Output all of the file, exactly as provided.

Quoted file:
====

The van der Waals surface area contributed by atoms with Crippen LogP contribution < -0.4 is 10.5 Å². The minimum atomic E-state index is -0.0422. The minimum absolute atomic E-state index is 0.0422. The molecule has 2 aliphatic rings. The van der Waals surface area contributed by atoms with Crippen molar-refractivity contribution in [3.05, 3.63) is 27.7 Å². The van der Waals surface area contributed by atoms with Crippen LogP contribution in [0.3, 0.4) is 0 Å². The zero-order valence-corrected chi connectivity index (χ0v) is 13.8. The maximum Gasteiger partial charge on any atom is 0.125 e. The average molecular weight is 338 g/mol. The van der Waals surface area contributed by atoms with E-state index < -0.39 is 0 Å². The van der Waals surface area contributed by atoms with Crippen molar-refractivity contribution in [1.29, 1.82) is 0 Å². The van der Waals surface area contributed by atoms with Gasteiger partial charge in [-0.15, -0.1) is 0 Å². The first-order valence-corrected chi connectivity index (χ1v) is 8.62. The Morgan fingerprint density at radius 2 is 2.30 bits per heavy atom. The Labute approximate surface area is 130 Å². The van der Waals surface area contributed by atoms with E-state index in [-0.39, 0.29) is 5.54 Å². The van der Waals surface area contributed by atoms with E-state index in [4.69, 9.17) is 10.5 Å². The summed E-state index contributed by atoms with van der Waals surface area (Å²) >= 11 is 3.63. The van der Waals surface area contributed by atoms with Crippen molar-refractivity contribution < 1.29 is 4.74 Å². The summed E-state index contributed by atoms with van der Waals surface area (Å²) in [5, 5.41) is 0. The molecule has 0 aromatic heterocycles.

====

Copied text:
The van der Waals surface area contributed by atoms with Crippen LogP contribution < -0.4 is 10.5 Å². The minimum atomic E-state index is -0.0422. The minimum absolute atomic E-state index is 0.0422. The molecule has 2 aliphatic rings. The van der Waals surface area contributed by atoms with Crippen molar-refractivity contribution in [3.05, 3.63) is 27.7 Å². The van der Waals surface area contributed by atoms with Crippen LogP contribution in [0.3, 0.4) is 0 Å². The zero-order valence-corrected chi connectivity index (χ0v) is 13.8. The maximum Gasteiger partial charge on any atom is 0.125 e. The average molecular weight is 338 g/mol. The van der Waals surface area contributed by atoms with E-state index < -0.39 is 0 Å². The van der Waals surface area contributed by atoms with Crippen molar-refractivity contribution in [1.29, 1.82) is 0 Å². The van der Waals surface area contributed by atoms with Gasteiger partial charge in [-0.15, -0.1) is 0 Å². The first-order valence-corrected chi connectivity index (χ1v) is 8.62. The Morgan fingerprint density at radius 2 is 2.30 bits per heavy atom. The Labute approximate surface area is 130 Å². The van der Waals surface area contributed by atoms with E-state index in [-0.39, 0.29) is 5.54 Å². The van der Waals surface area contributed by atoms with E-state index in [4.69, 9.17) is 10.5 Å². The summed E-state index contributed by atoms with van der Waals surface area (Å²) >= 11 is 3.63. The van der Waals surface area contributed by atoms with Crippen molar-refractivity contribution < 1.29 is 4.74 Å². The summed E-state index contributed by atoms with van der Waals surface area (Å²) in [5, 5.41) is 0. The molecule has 0 aromatic heterocycles.